Honey is honey, it’s just that simple.
A bottle of pure honey contains the natural sweet substance produced by honey bees from the nectar of plants or secretions of living parts of plants. Nothing else.
When scientists begin to look for all of the elements found in this wonderful product of nature, they find a complex of naturally flavored sugars as well as trace enzymes, minerals, vitamins, and amino acids.
Honey is made by bees in one of the world’s most efficient facilities, the beehive. The 60,000 or so bees in a beehive may collectively travel as much as 55,000 miles and visit more than two million flowers to gather enough nectar to make just a pound of honey!
The color and flavor of honey differ depending on the bees’ nectar source (the blossoms). In fact, there are more than 300 unique kinds of honey in the United States, originating from such diverse floral sources as Clover, Eucalyptus and Orange Blossoms. In general, lighter colored honeys are mild in flavor, while darker honeys are usually more robust in flavor.
HOW HONEY IS MADE:
From the Bee
Honey gets its start as flower nectar, which is collected by bees, naturally broken down into simple sugars and stored in honeycombs. The unique design of the honeycomb, coupled with constant fanning by the bees’ wings, causes evaporation to take place, creating the thick, sweet liquid we know as honey.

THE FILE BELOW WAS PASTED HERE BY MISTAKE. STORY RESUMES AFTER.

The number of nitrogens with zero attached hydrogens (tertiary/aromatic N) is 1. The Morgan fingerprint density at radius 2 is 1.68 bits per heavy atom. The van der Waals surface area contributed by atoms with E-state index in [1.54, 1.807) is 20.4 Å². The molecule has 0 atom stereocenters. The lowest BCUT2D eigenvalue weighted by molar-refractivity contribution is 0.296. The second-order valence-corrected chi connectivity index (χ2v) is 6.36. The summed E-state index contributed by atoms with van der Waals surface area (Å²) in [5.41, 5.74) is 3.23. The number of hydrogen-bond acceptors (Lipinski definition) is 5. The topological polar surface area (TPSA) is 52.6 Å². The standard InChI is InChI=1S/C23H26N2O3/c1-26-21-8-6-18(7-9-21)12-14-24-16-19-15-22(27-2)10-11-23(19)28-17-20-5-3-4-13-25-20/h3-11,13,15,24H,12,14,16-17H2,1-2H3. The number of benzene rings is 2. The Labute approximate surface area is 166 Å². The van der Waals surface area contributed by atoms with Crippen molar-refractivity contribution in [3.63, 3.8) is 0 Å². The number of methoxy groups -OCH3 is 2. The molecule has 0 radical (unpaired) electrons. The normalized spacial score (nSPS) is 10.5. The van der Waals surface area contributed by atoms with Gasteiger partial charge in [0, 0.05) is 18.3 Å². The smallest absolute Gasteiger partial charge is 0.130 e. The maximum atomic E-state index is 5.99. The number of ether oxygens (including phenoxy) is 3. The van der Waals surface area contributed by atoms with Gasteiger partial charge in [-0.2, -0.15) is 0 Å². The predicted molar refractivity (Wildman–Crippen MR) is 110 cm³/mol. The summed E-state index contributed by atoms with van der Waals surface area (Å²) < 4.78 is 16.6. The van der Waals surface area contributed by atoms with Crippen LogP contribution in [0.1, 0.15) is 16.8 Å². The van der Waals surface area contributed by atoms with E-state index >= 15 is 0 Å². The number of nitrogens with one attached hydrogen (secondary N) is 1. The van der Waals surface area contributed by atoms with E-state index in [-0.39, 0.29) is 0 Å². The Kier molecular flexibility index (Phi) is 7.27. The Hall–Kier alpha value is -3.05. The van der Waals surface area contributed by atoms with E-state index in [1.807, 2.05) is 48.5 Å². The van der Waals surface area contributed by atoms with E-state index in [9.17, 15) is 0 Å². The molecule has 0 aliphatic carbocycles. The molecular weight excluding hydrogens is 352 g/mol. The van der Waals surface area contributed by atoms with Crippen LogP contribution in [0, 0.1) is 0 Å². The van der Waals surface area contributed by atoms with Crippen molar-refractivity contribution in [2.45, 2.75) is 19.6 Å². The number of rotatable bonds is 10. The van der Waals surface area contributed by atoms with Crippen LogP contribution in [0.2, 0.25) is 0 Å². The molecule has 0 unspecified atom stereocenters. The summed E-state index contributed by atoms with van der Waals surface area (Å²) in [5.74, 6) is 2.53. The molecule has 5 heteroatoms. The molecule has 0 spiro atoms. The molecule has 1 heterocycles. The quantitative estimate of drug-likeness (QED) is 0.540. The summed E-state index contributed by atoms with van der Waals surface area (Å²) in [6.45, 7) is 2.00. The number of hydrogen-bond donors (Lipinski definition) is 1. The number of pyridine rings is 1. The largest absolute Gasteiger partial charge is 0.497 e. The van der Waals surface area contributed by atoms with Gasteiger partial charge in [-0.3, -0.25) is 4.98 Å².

The color and flavor of honey varies from hive to hive based on the type of flower nectar collected by the bees. For example, honey made from Orange Blossom nectar might be light in color, whereas honey from Avocado or Wildflowers might have a dark amber color.
HARVESTING AND EXTRACTING
Beekeepers — large and small — harvest honey by collecting the honeycomb frames and scraping off the wax cap that bees make to seal off honey in each cell.
Once the caps are removed, the frames are placed in an extractor — a centrifuge that spins the frames, forcing honey out of the comb. The honey is spun to the sides of the extractor, where gravity pulls it to the bottom and it can be collected.
STRAINING AND BOTTLING
After the honey is extracted, it is strained to remove any remaining pieces of wax or other particles. Some beekeepers and bottlers might heat the honey to make it easier to strain, but this does nothing to alter the liquid’s natural composition. It only makes the straining process easier and more effective.
After straining, it’s time to bottle, label and distribute the honey to retail outlets. Whether the container is glass or plastic, or purchased at the grocery store or farmers market, if the ingredient label says pure honey, you can rest assured that nothing was added, from bee to hive to bottle.